UPDATE: After a brief intro from KERA President and CEO Mary Anne Alhadeff, KXT launched into the morning program, leading with a Carlos Santana cover of "She's Not There," the classic Zombies track. Good pick, KXT...we'll be back for the afternoon drive.
The anticipation for the launch of KXT 91.7, KERA's new sister station with the an all-music format, has built itself into a studio and a Monday launch date. Starting at 7 a.m., commuters can tune in and expect -- not just hope -- to hear music from bands in the station's coverage area.
Novel idea, we know, but it's something that's been missing around here in the capacity that a dedicated public station can provide. News of KERA's purchase and plans for the new station has generated a discussion about the efficiency of DFW's music scene as a whole, articulated well by KERA-cum-KXT host Paul Slavens this summer, and a general indictment of the slim options that have existed on our airwaves, most recently delivered by one Pete Freedman of the Dallas Observer. The new station will showcase local music alongside nationally known artists under the umbrella of "adult album alternative" -- read: no Chris Brown, but the occasional Beatles tune.
As we wait for Monday, there's little we can do but download Sound Opinions podcasts (one of the better imported shows the station will feature) and read about the local folks who'll make the decisions. Morning host and music coordinator Gini Mascorro will be the first personality you'll hear on the station. Her qualifications include an early education via Creem and a batch of "musical pilgrimmages" in the UK, which, for us, weigh almost as much as her experience hosting All Things Considered. (Pegasus News' Sarah Crisman chatted with Mascorro regarding like matters this week.) You'll hear Mascorro on Mondays, Thursdays, and Fridays from 7 to 11 a.m. and Tuesdays and Wednesdays from 7 a.m. until noon.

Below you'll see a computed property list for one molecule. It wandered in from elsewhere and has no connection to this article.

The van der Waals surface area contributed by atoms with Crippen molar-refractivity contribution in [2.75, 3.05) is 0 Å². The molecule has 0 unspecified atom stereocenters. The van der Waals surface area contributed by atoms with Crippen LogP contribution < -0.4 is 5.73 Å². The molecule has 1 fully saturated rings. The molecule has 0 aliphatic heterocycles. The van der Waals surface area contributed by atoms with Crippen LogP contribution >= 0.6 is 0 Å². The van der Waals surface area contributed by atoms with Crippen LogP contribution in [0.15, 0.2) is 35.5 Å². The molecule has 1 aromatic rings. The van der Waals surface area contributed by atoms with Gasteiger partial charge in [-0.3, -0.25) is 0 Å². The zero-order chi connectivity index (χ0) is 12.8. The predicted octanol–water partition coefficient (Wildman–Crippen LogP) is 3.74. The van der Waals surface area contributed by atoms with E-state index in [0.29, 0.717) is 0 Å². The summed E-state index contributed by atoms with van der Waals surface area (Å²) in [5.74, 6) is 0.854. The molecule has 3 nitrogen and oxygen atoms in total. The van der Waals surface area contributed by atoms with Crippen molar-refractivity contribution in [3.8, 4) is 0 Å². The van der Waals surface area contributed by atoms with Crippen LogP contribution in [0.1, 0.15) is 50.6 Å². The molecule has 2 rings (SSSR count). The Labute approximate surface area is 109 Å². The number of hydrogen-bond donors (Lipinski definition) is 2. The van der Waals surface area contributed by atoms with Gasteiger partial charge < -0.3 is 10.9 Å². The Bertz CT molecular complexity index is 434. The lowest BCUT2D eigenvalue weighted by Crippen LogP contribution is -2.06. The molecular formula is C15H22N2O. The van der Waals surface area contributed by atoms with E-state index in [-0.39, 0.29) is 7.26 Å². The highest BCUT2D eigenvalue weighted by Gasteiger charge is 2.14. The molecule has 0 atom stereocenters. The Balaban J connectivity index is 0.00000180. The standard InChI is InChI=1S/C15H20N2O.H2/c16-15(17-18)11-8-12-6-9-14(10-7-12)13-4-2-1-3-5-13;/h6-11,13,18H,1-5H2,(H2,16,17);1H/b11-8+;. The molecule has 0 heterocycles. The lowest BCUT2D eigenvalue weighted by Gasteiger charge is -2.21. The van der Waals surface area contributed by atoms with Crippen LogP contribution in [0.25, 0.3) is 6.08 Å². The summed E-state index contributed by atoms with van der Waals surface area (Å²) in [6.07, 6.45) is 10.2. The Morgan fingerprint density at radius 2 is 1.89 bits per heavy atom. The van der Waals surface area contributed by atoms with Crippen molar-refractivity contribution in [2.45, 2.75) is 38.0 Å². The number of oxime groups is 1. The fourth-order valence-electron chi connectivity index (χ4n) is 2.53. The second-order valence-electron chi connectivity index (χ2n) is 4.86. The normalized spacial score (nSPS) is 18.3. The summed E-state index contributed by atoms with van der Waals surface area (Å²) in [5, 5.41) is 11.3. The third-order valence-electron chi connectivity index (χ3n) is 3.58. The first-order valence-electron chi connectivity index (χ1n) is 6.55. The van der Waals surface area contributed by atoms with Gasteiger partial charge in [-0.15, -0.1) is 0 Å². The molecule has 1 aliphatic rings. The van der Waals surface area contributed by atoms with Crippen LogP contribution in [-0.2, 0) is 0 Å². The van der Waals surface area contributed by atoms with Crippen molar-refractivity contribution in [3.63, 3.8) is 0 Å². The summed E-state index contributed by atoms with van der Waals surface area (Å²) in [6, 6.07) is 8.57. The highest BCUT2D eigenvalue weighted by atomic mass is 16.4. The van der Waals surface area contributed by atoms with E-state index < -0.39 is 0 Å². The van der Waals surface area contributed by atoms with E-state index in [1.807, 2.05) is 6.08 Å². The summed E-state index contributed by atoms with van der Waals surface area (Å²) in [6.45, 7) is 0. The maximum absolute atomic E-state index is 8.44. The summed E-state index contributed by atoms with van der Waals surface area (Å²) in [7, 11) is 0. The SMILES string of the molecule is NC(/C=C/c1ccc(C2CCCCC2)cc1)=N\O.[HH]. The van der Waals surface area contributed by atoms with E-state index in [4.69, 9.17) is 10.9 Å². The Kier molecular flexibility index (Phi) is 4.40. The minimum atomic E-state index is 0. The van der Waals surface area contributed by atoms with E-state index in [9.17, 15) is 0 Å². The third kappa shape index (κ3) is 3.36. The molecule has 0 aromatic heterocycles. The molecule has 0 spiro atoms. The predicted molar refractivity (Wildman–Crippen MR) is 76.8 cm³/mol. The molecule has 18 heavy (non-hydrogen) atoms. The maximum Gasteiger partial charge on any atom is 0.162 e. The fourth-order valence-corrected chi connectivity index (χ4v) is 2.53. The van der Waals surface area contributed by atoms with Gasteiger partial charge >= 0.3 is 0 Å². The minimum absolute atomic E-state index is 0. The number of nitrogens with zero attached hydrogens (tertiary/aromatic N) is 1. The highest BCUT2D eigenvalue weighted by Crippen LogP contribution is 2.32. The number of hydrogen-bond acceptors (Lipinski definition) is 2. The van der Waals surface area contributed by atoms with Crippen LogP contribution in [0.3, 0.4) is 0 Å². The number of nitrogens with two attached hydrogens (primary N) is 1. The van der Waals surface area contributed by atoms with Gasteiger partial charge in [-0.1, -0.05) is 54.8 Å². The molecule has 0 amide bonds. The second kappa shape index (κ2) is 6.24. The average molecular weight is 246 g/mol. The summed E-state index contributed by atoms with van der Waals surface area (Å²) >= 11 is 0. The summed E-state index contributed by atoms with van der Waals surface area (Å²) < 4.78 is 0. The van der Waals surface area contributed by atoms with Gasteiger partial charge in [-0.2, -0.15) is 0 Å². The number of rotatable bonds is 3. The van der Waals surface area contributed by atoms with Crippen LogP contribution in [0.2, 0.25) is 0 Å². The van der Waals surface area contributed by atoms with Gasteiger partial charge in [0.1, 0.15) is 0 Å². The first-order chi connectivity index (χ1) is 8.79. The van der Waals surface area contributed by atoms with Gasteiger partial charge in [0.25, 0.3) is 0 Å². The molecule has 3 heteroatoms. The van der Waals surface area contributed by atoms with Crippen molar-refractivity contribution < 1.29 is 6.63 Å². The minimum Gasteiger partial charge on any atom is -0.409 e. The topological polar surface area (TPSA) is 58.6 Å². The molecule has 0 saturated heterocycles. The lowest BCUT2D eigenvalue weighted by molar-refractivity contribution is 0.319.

We're not as familiar with how much Joe Kozera, the afternoon and evening host, actually appreciates music, except that he's a composer himself and worked and a mom-and-pop country station.
The first week of in-studio performances scheduled on KXT 91.7 looks less like a mix CD from a Texas-based music snob than an accurate representation of the supremely good and the slightly cheesy among our bountiful crop of worthy perfomers: songwriter and repeat NPR darling Sarah Jaffe, string-band style duo The O's, relentless showman Andrew Tinker, and The Ticket's Danny Balis.
We haven't been this excited to turn on the radio since Frank Hejl hosted Frequency Down on 88.1 KNTU, a Sunday night indie show that was the only block each week on that station to plug DFW's indie-rock talent. Almost every week, we taped the show on our clunky CD/cassette stereo, hoping to save the excitement we felt as Hejl's playlist was revealed.
The sounds have changed since the show went off the air three years ago, but the need for our musicians to be heard is the same. Cheers to KXT as it begins to address that need with a far reach and some good faith.
Follow KXT on Twitter: @kxtradio